But it is heavenly if a few shreds (ie. juliennes for all you culinary purists) are tossed into a caprese salad (if possible, made with the best mozzarella di bufala, and the ripest summer tomatoes); and it is wonderful to add to a tomato sauce because its big leaves do not disintegrate and retain some flavor even with the long cooking.
In Italy, you could buy this basil in large bunches at the greengrocer's, but if all you needed it for was your sauce or salad, they'd give it to you for free, together with some parsley and a celery stalk; these are called gli odori, the scents, and most greengrocers will just slip them into your bag of fruit and vegetables without you needing to ask.


And then, there is my second proustian smell: coffee.


Oh, sure, there's plenty of coffee alright in the Northwest (too much, I think, used as an addictive pick-me-up against the depression derived from a constantly grey sky—but that's another story); but that is most definitely not the coffee of my heritage.
In Italy, there are no "varieties" of coffee, no fancily named concoctions of syrups and foam and milk and chocolate, in different shapes of cups; there is only espresso, and espresso doesn't come in "one shot or two?" (a question that here always makes me chuckle internally), you order it simply as un caffé, a coffee, because it's the only coffee there is (yes, there is also cappuccino, but no one in Italy would drink it in the middle of the afternoon as tourists do, only in the morning for breakfast with a cornetto—a particular type of Italian croissant—or a brioche to go with it).


The smell of coffee, or espresso, has accompanied me all my life in Italy: if Naples is the Italian capital of pizza, it is also the capital of espresso. You can use Naples as a departure point on the scale of espresso strength and move upward along the boot, with the strength of coffee decreasing as you go. Espresso in Milan resembles more the kind of coffee you get in Paris (also simply called coffee, not espresso), with the unlikely yet nice twist of a lemon rind draped along the rim of the cup like the scarves that Parisian women do so well.
But, in Naples, coffee is dark, black with a brownish tinge, strong, very strong: as we say in Italy, ristretto (literally, tightened, or short, to indicate a small amount of coffee). It is served very hot, in a very hot cup (at the bar—which in Italy is not a drinking hole but a place where you drink your coffee or other drinks standing up at the counter—they keep the coffee cups immersed in boiling hot water).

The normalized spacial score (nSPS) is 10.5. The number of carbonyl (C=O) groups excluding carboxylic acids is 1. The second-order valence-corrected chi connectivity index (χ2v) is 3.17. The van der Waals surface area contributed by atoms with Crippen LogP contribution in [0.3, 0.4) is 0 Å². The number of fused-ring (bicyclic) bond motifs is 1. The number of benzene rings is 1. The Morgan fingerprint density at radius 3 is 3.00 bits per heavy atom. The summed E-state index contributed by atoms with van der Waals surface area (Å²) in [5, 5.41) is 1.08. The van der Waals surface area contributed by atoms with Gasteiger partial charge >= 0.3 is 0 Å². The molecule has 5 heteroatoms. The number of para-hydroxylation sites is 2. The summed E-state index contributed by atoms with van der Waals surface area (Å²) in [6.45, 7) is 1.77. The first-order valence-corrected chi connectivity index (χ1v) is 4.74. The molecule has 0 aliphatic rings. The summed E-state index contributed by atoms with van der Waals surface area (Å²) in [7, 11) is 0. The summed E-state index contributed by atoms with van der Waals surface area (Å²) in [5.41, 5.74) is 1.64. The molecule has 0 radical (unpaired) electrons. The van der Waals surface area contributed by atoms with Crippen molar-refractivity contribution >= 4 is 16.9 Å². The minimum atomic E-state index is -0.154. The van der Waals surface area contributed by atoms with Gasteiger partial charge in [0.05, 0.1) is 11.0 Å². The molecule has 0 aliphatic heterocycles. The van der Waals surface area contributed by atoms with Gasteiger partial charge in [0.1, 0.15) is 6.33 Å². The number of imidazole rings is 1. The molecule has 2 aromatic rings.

And the smell, the smell is everywhere, the sharp and slightly acidic and nose-tingling smell of coffee wafting out of every window in every apartment block in the city, at most hours of the day (and, sometimes, night).
And I miss that smell, and when I make myself a coffee at home, it brings my city back to me—my crazy city with its over-the-top behavior, its over-ripe smells, its all-around sensory overload...


And then, there is the smell of jasmine; a jasmine that may not rival its Indian, or Persian varieties, but it is certainly much more fragrant than anything I've ever smelled in non-Mediterranean countries. In the summer nights, when the intense heat of the day slowly dissipates but lingers on just enough that you can sit bare-armed on a terrace under a jasmine/entwined pergola and converse with your friends into the wee hours while sipping some cold white wine, the smell of jasmine emanating from above your head can be deeply intoxicating.


Maybe I'm bitter because my own memoir might never get published, and it will certainly never sell for a six-figure sum, but I just don't get the appeal of books like "Eat Pray Love". She didn't have to go to three different countries for these activities, she could have found them all in Italy. And the foods to accompany each one of them.


Yes, basil for eating, coffee for praying, and the jasmine most definitely for loving.

Saturday, July 23, 2011

Can You Write It While You Live It?

Can you write death while you're living it, however vicariously?


The answer is no, not so much; because if you try to write it, it will distract you from living it. And if you write it while you're living it, afterwards you'll have perhaps more exact details put down on paper, but less of the mysterious and twisted workings of memory.

For over a month I've been living with the imminent death of a cat so dear to me that should I ever hear anybody utter any of those off-handed remarks about this being "just" an animal I'd be ready to pounce and kill. But I know that there will be many who think it, as there will be those who shake their heads and comment "Well, this is just because she doesn't have any real children".
People who think that way for me are superficial, crude, are rendering banal the ineffable thing that is grief. Because, it doesn't matter who—or indeed what—is dying; grief is not commensurate with the nature of the person, creature or thing lost, mourned for, but rather with the weight of our attachment to, and bond with, that person, creature, thing.
Grief can only be measured by the weight of its hold on us; the depths it can reach sinking into our skin and bones; the size of the festering wound it leaves behind.


My beloved cat Billie, who I watched come to life, come out of her mother's belly on an early morning of November 4th 1991, in London, England, will die tomorrow of a fatal injection, after for nearly two months we tried all we could to abate the horrible cancer that suddenly attacked her jawbone. She will die just a few months short of her twentieth birthday.


This is all I can bring myself to write for now, but I intend to write about her afterwards, of her eventful life—she has been quite the jet-setter, moving with me from England to America to Canada and then to America again—because, if we can write memoirs of people, who says we shouldn't write memoirs of animals too?